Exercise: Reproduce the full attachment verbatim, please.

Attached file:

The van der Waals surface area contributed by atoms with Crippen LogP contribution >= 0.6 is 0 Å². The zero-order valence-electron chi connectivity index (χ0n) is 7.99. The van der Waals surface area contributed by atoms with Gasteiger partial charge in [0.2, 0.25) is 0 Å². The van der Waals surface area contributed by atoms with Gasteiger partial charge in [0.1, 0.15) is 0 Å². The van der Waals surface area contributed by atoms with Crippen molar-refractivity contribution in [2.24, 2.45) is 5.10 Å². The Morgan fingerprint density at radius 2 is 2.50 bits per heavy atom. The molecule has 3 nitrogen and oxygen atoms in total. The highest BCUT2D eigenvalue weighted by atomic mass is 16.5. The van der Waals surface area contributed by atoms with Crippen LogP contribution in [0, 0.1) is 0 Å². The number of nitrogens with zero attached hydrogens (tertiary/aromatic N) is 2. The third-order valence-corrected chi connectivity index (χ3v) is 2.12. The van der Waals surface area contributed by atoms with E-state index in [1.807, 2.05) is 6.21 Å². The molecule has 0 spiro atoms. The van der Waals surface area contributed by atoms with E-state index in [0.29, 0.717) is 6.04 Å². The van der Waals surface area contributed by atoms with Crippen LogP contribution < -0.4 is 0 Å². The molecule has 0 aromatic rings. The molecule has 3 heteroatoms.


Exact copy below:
The van der Waals surface area contributed by atoms with Crippen LogP contribution >= 0.6 is 0 Å². The zero-order valence-electron chi connectivity index (χ0n) is 7.99. The van der Waals surface area contributed by atoms with Gasteiger partial charge in [0.2, 0.25) is 0 Å². The van der Waals surface area contributed by atoms with Gasteiger partial charge in [0.1, 0.15) is 0 Å². The van der Waals surface area contributed by atoms with Crippen molar-refractivity contribution in [2.24, 2.45) is 5.10 Å². The Morgan fingerprint density at radius 2 is 2.50 bits per heavy atom. The molecule has 3 nitrogen and oxygen atoms in total. The highest BCUT2D eigenvalue weighted by atomic mass is 16.5. The van der Waals surface area contributed by atoms with Crippen LogP contribution in [0, 0.1) is 0 Å². The number of nitrogens with zero attached hydrogens (tertiary/aromatic N) is 2. The third-order valence-corrected chi connectivity index (χ3v) is 2.12. The van der Waals surface area contributed by atoms with E-state index in [1.807, 2.05) is 6.21 Å². The molecule has 0 spiro atoms. The van der Waals surface area contributed by atoms with E-state index in [0.29, 0.717) is 6.04 Å². The van der Waals surface area contributed by atoms with Crippen LogP contribution < -0.4 is 0 Å². The molecule has 0 aromatic rings. The molecule has 3 heteroatoms.